Bryant’s Beehive: The ACC’s Top Rated Prospects
October 21st, 2010 By De'Angelo Bryant
Even with the whirlwind of inconsistency in the ACC, a talent pool of athletes continue to flourish throughout the conference. According to DraftNasty’s 2010 and 2011 Big Board, nine players are noted as top 25 prospects for the NFL Draft. Take a look as I name the top 20 ACC prospects according to their performances this season.
DE DeQuan Bowers, Clemson, Jr.
Junior DeQuan Bowers' on the field accomplishments may be overlooked by the fact Clemson has a disappointing 3-3 start this season. If you watch Bowers you will understand how difficult it is for any OL to contain the athleticism of the 6’4, 275 pounder off the edge. Bowers is an explosive athlete and could project as a 3-4 DE, as well as a 4-3 DE. Last weekend in Clemson’s win over Maryland, Bowers recorded 3 sacks and 4 TFL’s. He was later named ACC Defensive Player of the Week for his accomplishments. Bowers leads the nation with 14.5 TFL’s and is tied for 3rd with 7.5 sacks.
LB Quan Sturdivant, North Carolina, Sr.
Despite missing the last 3 games this season, Sturdivant was one of the ACC’s leaders, averaging 9 tackles per game. Sturdivant is an instinctive LB that has saw duty at both inside and outside LB this season.
OG Rodney Hudson, Florida State, Sr.
Regardless the talk of Hudson being undersized, he is arguably the best OG in the country. Hudson has a great feel for the game and understands what lanes he needs to open up for the runner. He’s even improved on his pass blocking this season to make him more marketable to NFL teams. He is currently my front runner to win his second straight Jacobs Blocking Trophy after this season.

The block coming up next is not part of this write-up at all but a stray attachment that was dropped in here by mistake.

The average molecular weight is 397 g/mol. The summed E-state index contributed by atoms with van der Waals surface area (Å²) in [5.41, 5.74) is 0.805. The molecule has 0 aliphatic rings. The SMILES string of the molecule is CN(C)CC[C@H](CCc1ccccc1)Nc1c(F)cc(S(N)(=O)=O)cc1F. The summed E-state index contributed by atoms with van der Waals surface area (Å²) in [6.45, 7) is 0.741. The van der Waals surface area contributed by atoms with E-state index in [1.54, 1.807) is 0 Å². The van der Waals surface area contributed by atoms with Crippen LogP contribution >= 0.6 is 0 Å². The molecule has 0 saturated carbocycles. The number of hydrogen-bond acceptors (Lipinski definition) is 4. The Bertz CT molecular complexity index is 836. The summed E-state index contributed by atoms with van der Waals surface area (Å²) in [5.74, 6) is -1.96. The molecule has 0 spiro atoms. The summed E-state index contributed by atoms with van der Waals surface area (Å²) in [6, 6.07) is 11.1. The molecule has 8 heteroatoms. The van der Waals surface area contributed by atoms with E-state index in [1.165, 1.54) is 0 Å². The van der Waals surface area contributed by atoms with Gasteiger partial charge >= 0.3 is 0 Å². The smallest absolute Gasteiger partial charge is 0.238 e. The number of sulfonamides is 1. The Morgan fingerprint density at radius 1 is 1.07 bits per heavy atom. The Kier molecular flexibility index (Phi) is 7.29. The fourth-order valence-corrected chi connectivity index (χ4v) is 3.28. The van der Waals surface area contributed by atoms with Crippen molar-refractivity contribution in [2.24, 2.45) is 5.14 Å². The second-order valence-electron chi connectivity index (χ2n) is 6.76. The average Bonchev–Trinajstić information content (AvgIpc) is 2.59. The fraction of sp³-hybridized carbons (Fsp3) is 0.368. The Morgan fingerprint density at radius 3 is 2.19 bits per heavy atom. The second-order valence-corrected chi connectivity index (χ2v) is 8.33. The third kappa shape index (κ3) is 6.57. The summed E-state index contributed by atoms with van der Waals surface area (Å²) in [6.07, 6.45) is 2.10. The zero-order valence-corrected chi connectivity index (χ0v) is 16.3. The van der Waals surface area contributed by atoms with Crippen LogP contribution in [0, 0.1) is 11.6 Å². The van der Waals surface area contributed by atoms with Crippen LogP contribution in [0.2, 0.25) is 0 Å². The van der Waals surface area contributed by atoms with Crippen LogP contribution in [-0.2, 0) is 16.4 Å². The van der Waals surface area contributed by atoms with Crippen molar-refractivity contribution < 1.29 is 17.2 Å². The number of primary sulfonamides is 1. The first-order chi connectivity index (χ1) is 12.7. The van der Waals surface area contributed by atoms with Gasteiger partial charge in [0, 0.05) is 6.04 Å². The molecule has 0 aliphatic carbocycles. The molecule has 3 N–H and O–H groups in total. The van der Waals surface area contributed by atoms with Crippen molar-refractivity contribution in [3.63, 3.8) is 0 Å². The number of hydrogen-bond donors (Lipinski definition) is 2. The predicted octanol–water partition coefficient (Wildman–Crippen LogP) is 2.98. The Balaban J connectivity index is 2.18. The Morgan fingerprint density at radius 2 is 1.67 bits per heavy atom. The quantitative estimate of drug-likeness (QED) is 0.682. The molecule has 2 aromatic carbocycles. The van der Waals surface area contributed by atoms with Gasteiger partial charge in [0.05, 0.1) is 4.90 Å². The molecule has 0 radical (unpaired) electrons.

OT Anthony Castonzo, Boston College, Sr.
The veteran leader continues his quest of starts along the offensive front. One thing you can’t take away from the 6’7 senior is size and experience. However, he has been exploited at times by speed rush specialists this season.
OLB Bruce Carter, North Carolina, Sr.
Bruce Carter has uncontested athleticism on the perimeter. Just to think, he has yet to develop into a true LB at this point in his career. Best of all he’s a dynamic special teams player as well. Carter has 5 career blocked punts on his resume'.
S DeAndre McDaniel, Clemson, Sr.
I like to refer to McDaniel as the QB of Clemson’s defense. It’s one thing to lead by example, but to do both speaks volumes for the All-American. While teams are doing their best not to throw in his direction, McDaniel is making is presence felt in other areas. He has 35 tackles, 2 interceptions, and 3 PBU’s on the year.